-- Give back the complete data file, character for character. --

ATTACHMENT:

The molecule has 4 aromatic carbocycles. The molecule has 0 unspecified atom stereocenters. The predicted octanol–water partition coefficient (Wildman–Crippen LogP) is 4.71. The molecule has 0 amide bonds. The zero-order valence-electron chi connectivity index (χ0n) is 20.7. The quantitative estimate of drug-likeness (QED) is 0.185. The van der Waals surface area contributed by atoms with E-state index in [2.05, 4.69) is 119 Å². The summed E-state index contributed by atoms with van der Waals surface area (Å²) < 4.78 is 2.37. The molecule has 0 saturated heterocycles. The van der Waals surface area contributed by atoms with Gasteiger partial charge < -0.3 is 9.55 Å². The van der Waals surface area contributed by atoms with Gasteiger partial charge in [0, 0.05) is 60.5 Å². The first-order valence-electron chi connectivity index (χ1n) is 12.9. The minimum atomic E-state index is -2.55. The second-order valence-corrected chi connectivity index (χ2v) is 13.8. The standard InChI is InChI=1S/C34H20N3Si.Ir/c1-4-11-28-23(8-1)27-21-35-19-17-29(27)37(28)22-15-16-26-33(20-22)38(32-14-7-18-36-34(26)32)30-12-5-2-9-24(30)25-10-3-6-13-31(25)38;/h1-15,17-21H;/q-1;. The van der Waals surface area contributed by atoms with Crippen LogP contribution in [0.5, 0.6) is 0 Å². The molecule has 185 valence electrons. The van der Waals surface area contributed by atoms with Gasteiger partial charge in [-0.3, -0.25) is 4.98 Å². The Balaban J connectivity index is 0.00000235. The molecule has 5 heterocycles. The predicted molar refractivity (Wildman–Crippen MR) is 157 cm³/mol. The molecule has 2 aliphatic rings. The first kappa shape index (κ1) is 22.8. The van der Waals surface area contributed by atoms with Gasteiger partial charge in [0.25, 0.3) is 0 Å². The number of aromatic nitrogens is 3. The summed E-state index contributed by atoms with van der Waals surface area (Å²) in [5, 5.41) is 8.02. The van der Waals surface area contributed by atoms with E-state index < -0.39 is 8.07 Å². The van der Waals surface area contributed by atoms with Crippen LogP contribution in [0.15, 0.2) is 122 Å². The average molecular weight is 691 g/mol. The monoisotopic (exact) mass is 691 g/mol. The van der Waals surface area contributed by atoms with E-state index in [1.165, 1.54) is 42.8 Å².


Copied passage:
The molecule has 4 aromatic carbocycles. The molecule has 0 unspecified atom stereocenters. The predicted octanol–water partition coefficient (Wildman–Crippen LogP) is 4.71. The molecule has 0 amide bonds. The zero-order valence-electron chi connectivity index (χ0n) is 20.7. The quantitative estimate of drug-likeness (QED) is 0.185. The van der Waals surface area contributed by atoms with E-state index in [2.05, 4.69) is 119 Å². The summed E-state index contributed by atoms with van der Waals surface area (Å²) < 4.78 is 2.37. The molecule has 0 saturated heterocycles. The van der Waals surface area contributed by atoms with Gasteiger partial charge < -0.3 is 9.55 Å². The van der Waals surface area contributed by atoms with Gasteiger partial charge in [0, 0.05) is 60.5 Å². The first-order valence-electron chi connectivity index (χ1n) is 12.9. The minimum atomic E-state index is -2.55. The second-order valence-corrected chi connectivity index (χ2v) is 13.8. The standard InChI is InChI=1S/C34H20N3Si.Ir/c1-4-11-28-23(8-1)27-21-35-19-17-29(27)37(28)22-15-16-26-33(20-22)38(32-14-7-18-36-34(26)32)30-12-5-2-9-24(30)25-10-3-6-13-31(25)38;/h1-15,17-21H;/q-1;. The van der Waals surface area contributed by atoms with Crippen LogP contribution in [0.5, 0.6) is 0 Å². The molecule has 185 valence electrons. The van der Waals surface area contributed by atoms with Gasteiger partial charge in [-0.3, -0.25) is 4.98 Å². The Balaban J connectivity index is 0.00000235. The molecule has 5 heterocycles. The predicted molar refractivity (Wildman–Crippen MR) is 157 cm³/mol. The molecule has 2 aliphatic rings. The first kappa shape index (κ1) is 22.8. The van der Waals surface area contributed by atoms with Gasteiger partial charge in [0.25, 0.3) is 0 Å². The number of aromatic nitrogens is 3. The summed E-state index contributed by atoms with van der Waals surface area (Å²) in [5, 5.41) is 8.02. The van der Waals surface area contributed by atoms with E-state index < -0.39 is 8.07 Å². The van der Waals surface area contributed by atoms with Crippen LogP contribution in [0.15, 0.2) is 122 Å². The average molecular weight is 691 g/mol. The monoisotopic (exact) mass is 691 g/mol. The van der Waals surface area contributed by atoms with E-state index in [1.165, 1.54) is 42.8 Å².